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Here’s an interpretation I’ve previously read, written by one of my favourite theorists...... 

 

THE HAPPY FISH—OR: JOY WITHOUT JOY

 

A short but rather well-known story in the Zhuangzi contains a discussion about the happiness of fish. While Zhuangzi and his philosopher friend and opponent Huizi are out on a leisurely stroll, a dispute arises between them:

 

Zhuangzi and Huizi were rambling around [you] at the bridge across the Hao river. Zhuangzi said: "Out come the minnows and drift along [you], so free and easy. That's the happiness of fish!" Huizi said: "You are not a fish. Whence do you know about the happiness of fish?" Zhuangzi replied: "You are not me. Whence do you know that I don't know about the happiness of fish?" Huizi answered: "I am not you, so I surely don't know about you. You are surely not a fish, and this proves completely that you don't know about the happiness of fish." Zhuangzi said: "Let's go back to where we started. When you said 'Whence do -you know about the happiness of fish' you asked me the question already knowing that I knew. I knew it from up above the Hao.”

 

Just like many other allegories in the Zhuangzi, this story includes several puns (which unfortunately do not receive appropriate recognition in many English translations). The crucial pun occurs in the first line of the story, and understanding it is necessary for understanding the debate that unfolds in the following sentences. Zhuangzi's and Huizi's stroll is described as "rambling around," which is you in Chinese (not the same character as you meaning "presence"!). This word is also used in the title of the first chapter of the Zhuangzi: "Going Rambling without a Destination" (xiao yao you) and is an important term for the "lifestyle" of the Daoist sage. When Zhuangzi starts talking about the fish in the river Hao, he uses the very same word for their "drifting along." Both the men's wandering and the swimming of the fish is thus described with a Daoist terminus technicus for the complete absorption in one's natural environment or in one's natural place and position. If one "rambles" free and easy, one has no friction whatsoever with one's surroundings and so is part of a seamless, easygoing process. The notion of you expresses how it feels to be part of a perfect scenario—it is the perfect Daoist "feeling," so to speak.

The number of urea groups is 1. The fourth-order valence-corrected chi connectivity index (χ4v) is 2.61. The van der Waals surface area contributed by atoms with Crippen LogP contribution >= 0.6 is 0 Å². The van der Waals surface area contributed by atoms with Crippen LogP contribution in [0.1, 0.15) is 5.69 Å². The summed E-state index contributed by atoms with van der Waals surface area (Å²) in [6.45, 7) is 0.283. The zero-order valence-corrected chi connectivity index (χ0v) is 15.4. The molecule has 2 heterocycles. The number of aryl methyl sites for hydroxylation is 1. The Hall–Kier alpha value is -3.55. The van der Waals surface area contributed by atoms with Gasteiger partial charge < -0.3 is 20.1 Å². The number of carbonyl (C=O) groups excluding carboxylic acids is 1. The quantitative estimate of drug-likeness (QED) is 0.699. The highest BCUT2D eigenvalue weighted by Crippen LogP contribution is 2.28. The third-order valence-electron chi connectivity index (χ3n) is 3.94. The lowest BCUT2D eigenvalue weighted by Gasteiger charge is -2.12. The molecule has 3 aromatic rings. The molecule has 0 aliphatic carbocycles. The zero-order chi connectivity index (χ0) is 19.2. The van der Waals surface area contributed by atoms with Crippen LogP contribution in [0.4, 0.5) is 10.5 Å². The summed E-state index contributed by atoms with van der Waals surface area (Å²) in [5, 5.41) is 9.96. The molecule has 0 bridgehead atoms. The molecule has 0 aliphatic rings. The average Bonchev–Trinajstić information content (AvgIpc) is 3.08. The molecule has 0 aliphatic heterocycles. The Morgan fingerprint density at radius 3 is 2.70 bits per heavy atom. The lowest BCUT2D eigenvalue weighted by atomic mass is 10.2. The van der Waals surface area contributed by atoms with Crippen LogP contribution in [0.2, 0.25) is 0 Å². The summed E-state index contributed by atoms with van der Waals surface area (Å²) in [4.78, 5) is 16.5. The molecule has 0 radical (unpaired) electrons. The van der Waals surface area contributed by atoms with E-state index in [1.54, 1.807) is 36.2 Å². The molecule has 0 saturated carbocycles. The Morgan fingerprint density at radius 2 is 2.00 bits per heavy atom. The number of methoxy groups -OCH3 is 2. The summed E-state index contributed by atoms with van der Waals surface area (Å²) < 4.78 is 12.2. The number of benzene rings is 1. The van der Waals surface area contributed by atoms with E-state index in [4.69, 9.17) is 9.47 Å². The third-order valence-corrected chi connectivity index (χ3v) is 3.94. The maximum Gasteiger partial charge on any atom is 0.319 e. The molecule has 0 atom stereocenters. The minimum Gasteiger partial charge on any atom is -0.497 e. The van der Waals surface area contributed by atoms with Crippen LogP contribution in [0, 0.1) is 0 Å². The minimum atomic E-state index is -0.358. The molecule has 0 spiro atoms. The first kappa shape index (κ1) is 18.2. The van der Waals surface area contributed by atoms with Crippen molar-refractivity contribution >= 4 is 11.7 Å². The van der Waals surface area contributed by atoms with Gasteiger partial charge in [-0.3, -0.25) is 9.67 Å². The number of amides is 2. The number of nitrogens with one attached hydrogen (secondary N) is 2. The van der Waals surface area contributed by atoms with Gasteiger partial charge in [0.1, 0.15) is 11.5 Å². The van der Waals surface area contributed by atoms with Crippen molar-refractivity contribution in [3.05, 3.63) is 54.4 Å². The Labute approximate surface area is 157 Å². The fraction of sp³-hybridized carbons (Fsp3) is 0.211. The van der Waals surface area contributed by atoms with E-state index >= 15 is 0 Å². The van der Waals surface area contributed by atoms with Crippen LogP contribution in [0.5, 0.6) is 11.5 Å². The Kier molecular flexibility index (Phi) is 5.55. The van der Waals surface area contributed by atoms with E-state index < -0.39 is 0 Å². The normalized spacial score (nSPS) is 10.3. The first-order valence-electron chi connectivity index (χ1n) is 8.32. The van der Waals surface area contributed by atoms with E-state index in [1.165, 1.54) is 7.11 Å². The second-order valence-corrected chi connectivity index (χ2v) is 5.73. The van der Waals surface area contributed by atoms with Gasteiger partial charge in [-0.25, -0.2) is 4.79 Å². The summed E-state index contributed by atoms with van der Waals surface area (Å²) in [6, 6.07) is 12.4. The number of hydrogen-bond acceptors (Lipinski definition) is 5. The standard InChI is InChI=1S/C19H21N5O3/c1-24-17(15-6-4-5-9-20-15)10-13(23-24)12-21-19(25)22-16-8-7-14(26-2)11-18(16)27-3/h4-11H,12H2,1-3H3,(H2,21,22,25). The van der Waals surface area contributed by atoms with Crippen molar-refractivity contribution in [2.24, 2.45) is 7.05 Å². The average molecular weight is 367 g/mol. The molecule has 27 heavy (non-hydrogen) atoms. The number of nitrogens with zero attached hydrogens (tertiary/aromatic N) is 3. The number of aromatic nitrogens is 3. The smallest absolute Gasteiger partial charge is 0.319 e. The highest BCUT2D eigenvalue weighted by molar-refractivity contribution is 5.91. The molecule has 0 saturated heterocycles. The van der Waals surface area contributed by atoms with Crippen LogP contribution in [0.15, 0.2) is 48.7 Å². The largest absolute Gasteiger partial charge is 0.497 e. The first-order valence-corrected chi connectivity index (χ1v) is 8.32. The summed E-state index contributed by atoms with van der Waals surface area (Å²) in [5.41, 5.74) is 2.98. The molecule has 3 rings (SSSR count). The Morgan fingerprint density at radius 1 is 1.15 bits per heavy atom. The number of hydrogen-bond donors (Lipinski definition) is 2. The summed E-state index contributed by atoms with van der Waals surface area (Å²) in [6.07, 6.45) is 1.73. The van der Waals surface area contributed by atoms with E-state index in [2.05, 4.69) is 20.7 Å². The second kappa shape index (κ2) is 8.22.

The second pun is based upon the ambiguity of Huizi's question, which initiates the philosophical dispute: "Whence do you know about the happiness of fish?" This can be—as it was obviously intended by Huizi—a rhetorical question meaning simply, "How should it ever be possible for you to know about the happiness of fish?" Huizi seems not to be merely asking Zhuangzi how he can have such knowledge, but denying that he can have it at all. Huizi is addressing an epistemological issue: One should not claim to have knowledge to which one has no access.